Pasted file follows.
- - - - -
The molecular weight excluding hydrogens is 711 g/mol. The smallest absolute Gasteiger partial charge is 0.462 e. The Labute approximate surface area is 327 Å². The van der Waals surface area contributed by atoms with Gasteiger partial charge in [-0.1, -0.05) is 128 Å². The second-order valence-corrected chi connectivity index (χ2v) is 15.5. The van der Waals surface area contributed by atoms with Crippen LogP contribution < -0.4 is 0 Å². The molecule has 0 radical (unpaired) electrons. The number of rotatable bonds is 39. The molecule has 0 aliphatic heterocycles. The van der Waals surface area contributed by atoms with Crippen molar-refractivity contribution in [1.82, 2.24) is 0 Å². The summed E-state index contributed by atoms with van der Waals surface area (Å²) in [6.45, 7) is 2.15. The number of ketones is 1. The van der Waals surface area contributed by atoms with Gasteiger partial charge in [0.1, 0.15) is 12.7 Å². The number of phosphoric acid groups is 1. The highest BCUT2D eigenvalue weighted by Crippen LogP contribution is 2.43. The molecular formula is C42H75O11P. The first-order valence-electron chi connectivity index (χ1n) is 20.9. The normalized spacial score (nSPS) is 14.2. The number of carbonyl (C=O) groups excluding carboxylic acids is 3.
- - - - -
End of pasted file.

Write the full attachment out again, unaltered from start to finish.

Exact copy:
The molecular weight excluding hydrogens is 711 g/mol. The smallest absolute Gasteiger partial charge is 0.462 e. The Labute approximate surface area is 327 Å². The van der Waals surface area contributed by atoms with Gasteiger partial charge in [-0.1, -0.05) is 128 Å². The second-order valence-corrected chi connectivity index (χ2v) is 15.5. The van der Waals surface area contributed by atoms with Crippen LogP contribution < -0.4 is 0 Å². The molecule has 0 radical (unpaired) electrons. The number of rotatable bonds is 39. The molecule has 0 aliphatic heterocycles. The van der Waals surface area contributed by atoms with Crippen molar-refractivity contribution in [1.82, 2.24) is 0 Å². The summed E-state index contributed by atoms with van der Waals surface area (Å²) in [6.45, 7) is 2.15. The number of ketones is 1. The van der Waals surface area contributed by atoms with Gasteiger partial charge in [0.1, 0.15) is 12.7 Å². The number of phosphoric acid groups is 1. The highest BCUT2D eigenvalue weighted by Crippen LogP contribution is 2.43. The molecular formula is C42H75O11P. The first-order valence-electron chi connectivity index (χ1n) is 20.9. The normalized spacial score (nSPS) is 14.2. The number of carbonyl (C=O) groups excluding carboxylic acids is 3.